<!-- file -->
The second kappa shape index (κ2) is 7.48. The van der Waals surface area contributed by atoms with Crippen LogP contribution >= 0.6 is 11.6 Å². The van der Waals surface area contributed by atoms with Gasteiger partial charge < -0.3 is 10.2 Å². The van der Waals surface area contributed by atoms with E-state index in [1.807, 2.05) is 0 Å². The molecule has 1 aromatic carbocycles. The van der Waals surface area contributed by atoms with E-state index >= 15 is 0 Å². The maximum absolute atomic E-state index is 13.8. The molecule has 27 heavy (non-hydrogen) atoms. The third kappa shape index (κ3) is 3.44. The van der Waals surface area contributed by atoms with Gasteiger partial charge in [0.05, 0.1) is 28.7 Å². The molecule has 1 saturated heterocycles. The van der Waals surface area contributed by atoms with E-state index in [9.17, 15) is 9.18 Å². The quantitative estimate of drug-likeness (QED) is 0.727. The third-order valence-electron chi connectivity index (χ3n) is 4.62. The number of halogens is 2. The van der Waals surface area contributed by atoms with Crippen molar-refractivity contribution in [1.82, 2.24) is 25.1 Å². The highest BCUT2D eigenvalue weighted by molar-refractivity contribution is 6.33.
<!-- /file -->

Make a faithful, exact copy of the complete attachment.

The second kappa shape index (κ2) is 7.48. The van der Waals surface area contributed by atoms with Crippen LogP contribution >= 0.6 is 11.6 Å². The van der Waals surface area contributed by atoms with Gasteiger partial charge < -0.3 is 10.2 Å². The van der Waals surface area contributed by atoms with E-state index in [1.807, 2.05) is 0 Å². The molecule has 1 aromatic carbocycles. The van der Waals surface area contributed by atoms with E-state index >= 15 is 0 Å². The maximum absolute atomic E-state index is 13.8. The molecule has 27 heavy (non-hydrogen) atoms. The third kappa shape index (κ3) is 3.44. The van der Waals surface area contributed by atoms with Gasteiger partial charge in [0.05, 0.1) is 28.7 Å². The molecule has 1 saturated heterocycles. The van der Waals surface area contributed by atoms with E-state index in [9.17, 15) is 9.18 Å². The quantitative estimate of drug-likeness (QED) is 0.727. The third-order valence-electron chi connectivity index (χ3n) is 4.62. The number of halogens is 2. The van der Waals surface area contributed by atoms with Crippen molar-refractivity contribution in [1.82, 2.24) is 25.1 Å². The highest BCUT2D eigenvalue weighted by molar-refractivity contribution is 6.33.